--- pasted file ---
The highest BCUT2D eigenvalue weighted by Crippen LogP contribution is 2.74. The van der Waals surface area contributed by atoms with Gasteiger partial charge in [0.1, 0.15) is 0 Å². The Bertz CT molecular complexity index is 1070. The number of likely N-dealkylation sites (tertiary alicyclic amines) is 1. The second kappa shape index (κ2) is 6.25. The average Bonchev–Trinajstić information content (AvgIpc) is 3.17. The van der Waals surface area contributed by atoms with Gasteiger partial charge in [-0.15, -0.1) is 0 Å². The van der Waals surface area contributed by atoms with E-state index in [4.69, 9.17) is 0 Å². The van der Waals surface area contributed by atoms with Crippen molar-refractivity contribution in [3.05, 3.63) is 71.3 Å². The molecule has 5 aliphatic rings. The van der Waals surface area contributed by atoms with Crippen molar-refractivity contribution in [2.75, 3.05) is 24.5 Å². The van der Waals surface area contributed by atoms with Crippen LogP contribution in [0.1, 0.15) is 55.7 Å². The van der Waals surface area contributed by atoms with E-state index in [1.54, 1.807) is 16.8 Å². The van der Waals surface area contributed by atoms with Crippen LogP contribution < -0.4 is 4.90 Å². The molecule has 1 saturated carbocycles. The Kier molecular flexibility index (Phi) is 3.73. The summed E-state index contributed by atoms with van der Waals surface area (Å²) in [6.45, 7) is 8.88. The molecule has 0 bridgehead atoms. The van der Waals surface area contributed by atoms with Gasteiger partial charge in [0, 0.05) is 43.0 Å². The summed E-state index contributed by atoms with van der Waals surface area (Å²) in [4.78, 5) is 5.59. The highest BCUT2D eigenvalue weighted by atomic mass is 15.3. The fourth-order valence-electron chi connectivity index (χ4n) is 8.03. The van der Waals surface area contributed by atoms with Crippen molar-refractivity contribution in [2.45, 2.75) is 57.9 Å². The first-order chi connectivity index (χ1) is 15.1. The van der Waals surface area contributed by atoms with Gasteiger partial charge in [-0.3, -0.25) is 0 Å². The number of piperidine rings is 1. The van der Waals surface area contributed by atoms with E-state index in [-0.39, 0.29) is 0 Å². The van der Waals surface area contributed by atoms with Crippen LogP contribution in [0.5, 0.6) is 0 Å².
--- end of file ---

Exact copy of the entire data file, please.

The highest BCUT2D eigenvalue weighted by Crippen LogP contribution is 2.74. The van der Waals surface area contributed by atoms with Gasteiger partial charge in [0.1, 0.15) is 0 Å². The Bertz CT molecular complexity index is 1070. The number of likely N-dealkylation sites (tertiary alicyclic amines) is 1. The second kappa shape index (κ2) is 6.25. The average Bonchev–Trinajstić information content (AvgIpc) is 3.17. The van der Waals surface area contributed by atoms with Gasteiger partial charge in [-0.15, -0.1) is 0 Å². The van der Waals surface area contributed by atoms with E-state index in [4.69, 9.17) is 0 Å². The van der Waals surface area contributed by atoms with Crippen molar-refractivity contribution in [3.05, 3.63) is 71.3 Å². The molecule has 5 aliphatic rings. The van der Waals surface area contributed by atoms with Crippen molar-refractivity contribution in [2.75, 3.05) is 24.5 Å². The van der Waals surface area contributed by atoms with Crippen LogP contribution in [0.1, 0.15) is 55.7 Å². The van der Waals surface area contributed by atoms with E-state index in [1.54, 1.807) is 16.8 Å². The van der Waals surface area contributed by atoms with Crippen LogP contribution < -0.4 is 4.90 Å². The molecule has 1 saturated carbocycles. The Kier molecular flexibility index (Phi) is 3.73. The summed E-state index contributed by atoms with van der Waals surface area (Å²) in [6.45, 7) is 8.88. The molecule has 0 bridgehead atoms. The van der Waals surface area contributed by atoms with Gasteiger partial charge in [0, 0.05) is 43.0 Å². The summed E-state index contributed by atoms with van der Waals surface area (Å²) in [4.78, 5) is 5.59. The highest BCUT2D eigenvalue weighted by atomic mass is 15.3. The fourth-order valence-electron chi connectivity index (χ4n) is 8.03. The van der Waals surface area contributed by atoms with Crippen molar-refractivity contribution in [2.45, 2.75) is 57.9 Å². The first-order chi connectivity index (χ1) is 15.1. The van der Waals surface area contributed by atoms with Gasteiger partial charge in [-0.3, -0.25) is 0 Å². The number of piperidine rings is 1. The van der Waals surface area contributed by atoms with E-state index in [-0.39, 0.29) is 0 Å². The van der Waals surface area contributed by atoms with Crippen LogP contribution in [0.5, 0.6) is 0 Å².